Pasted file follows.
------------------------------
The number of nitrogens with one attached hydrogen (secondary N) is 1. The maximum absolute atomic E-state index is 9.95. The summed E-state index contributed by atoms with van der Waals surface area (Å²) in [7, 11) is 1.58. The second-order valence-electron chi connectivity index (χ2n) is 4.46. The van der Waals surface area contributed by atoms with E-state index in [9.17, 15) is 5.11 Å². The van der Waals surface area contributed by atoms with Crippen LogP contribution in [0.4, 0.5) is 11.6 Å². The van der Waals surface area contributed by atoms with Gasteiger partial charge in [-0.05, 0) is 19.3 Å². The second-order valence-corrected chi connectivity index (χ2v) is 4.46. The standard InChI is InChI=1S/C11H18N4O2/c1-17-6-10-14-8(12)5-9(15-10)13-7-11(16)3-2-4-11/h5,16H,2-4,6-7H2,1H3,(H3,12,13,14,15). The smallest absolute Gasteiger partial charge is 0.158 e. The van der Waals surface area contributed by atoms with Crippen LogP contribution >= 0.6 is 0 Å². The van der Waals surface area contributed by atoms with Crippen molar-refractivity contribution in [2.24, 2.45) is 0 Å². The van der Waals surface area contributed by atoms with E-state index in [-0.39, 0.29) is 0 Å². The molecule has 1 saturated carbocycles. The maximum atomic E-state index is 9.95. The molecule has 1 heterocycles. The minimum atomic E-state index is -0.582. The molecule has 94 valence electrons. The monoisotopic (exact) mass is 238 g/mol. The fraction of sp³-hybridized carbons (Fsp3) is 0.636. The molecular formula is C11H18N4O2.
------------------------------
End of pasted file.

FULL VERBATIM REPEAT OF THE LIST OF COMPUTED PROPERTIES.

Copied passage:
The number of nitrogens with one attached hydrogen (secondary N) is 1. The maximum absolute atomic E-state index is 9.95. The summed E-state index contributed by atoms with van der Waals surface area (Å²) in [7, 11) is 1.58. The second-order valence-electron chi connectivity index (χ2n) is 4.46. The van der Waals surface area contributed by atoms with E-state index in [9.17, 15) is 5.11 Å². The van der Waals surface area contributed by atoms with Crippen LogP contribution in [0.4, 0.5) is 11.6 Å². The van der Waals surface area contributed by atoms with Gasteiger partial charge in [-0.05, 0) is 19.3 Å². The second-order valence-corrected chi connectivity index (χ2v) is 4.46. The standard InChI is InChI=1S/C11H18N4O2/c1-17-6-10-14-8(12)5-9(15-10)13-7-11(16)3-2-4-11/h5,16H,2-4,6-7H2,1H3,(H3,12,13,14,15). The smallest absolute Gasteiger partial charge is 0.158 e. The van der Waals surface area contributed by atoms with Crippen LogP contribution >= 0.6 is 0 Å². The van der Waals surface area contributed by atoms with Crippen molar-refractivity contribution in [2.24, 2.45) is 0 Å². The van der Waals surface area contributed by atoms with E-state index in [-0.39, 0.29) is 0 Å². The molecule has 1 saturated carbocycles. The maximum atomic E-state index is 9.95. The molecule has 1 heterocycles. The minimum atomic E-state index is -0.582. The molecule has 94 valence electrons. The monoisotopic (exact) mass is 238 g/mol. The fraction of sp³-hybridized carbons (Fsp3) is 0.636. The molecular formula is C11H18N4O2.